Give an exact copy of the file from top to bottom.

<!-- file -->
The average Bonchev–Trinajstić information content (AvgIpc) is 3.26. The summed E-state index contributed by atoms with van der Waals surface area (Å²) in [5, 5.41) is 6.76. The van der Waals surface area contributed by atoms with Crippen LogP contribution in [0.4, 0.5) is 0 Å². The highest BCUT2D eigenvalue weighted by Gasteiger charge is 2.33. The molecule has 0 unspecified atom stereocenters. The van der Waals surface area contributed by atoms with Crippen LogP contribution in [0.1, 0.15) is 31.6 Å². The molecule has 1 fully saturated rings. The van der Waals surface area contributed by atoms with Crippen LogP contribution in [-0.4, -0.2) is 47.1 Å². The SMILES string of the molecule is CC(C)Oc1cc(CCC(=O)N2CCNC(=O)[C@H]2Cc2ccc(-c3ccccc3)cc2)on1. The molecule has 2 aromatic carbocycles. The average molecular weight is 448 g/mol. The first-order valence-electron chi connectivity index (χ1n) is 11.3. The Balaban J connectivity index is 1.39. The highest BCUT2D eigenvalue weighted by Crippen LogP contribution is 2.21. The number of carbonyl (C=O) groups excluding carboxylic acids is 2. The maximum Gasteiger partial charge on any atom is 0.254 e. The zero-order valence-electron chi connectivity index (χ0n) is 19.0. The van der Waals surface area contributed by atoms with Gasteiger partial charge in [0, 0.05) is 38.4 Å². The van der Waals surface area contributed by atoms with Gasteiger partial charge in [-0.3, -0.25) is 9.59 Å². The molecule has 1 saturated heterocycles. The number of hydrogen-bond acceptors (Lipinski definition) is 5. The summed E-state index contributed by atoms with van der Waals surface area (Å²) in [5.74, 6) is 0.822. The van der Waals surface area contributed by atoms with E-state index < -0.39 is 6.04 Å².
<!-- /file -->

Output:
The average Bonchev–Trinajstić information content (AvgIpc) is 3.26. The summed E-state index contributed by atoms with van der Waals surface area (Å²) in [5, 5.41) is 6.76. The van der Waals surface area contributed by atoms with Crippen LogP contribution in [0.4, 0.5) is 0 Å². The highest BCUT2D eigenvalue weighted by Gasteiger charge is 2.33. The molecule has 0 unspecified atom stereocenters. The van der Waals surface area contributed by atoms with Crippen LogP contribution in [0.1, 0.15) is 31.6 Å². The molecule has 1 fully saturated rings. The van der Waals surface area contributed by atoms with Crippen LogP contribution in [-0.4, -0.2) is 47.1 Å². The SMILES string of the molecule is CC(C)Oc1cc(CCC(=O)N2CCNC(=O)[C@H]2Cc2ccc(-c3ccccc3)cc2)on1. The molecule has 2 aromatic carbocycles. The average molecular weight is 448 g/mol. The first-order valence-electron chi connectivity index (χ1n) is 11.3. The Balaban J connectivity index is 1.39. The highest BCUT2D eigenvalue weighted by Crippen LogP contribution is 2.21. The number of carbonyl (C=O) groups excluding carboxylic acids is 2. The maximum Gasteiger partial charge on any atom is 0.254 e. The zero-order valence-electron chi connectivity index (χ0n) is 19.0. The van der Waals surface area contributed by atoms with Gasteiger partial charge in [0, 0.05) is 38.4 Å². The van der Waals surface area contributed by atoms with Gasteiger partial charge in [-0.3, -0.25) is 9.59 Å². The molecule has 1 saturated heterocycles. The number of hydrogen-bond acceptors (Lipinski definition) is 5. The summed E-state index contributed by atoms with van der Waals surface area (Å²) in [5.74, 6) is 0.822. The van der Waals surface area contributed by atoms with E-state index < -0.39 is 6.04 Å².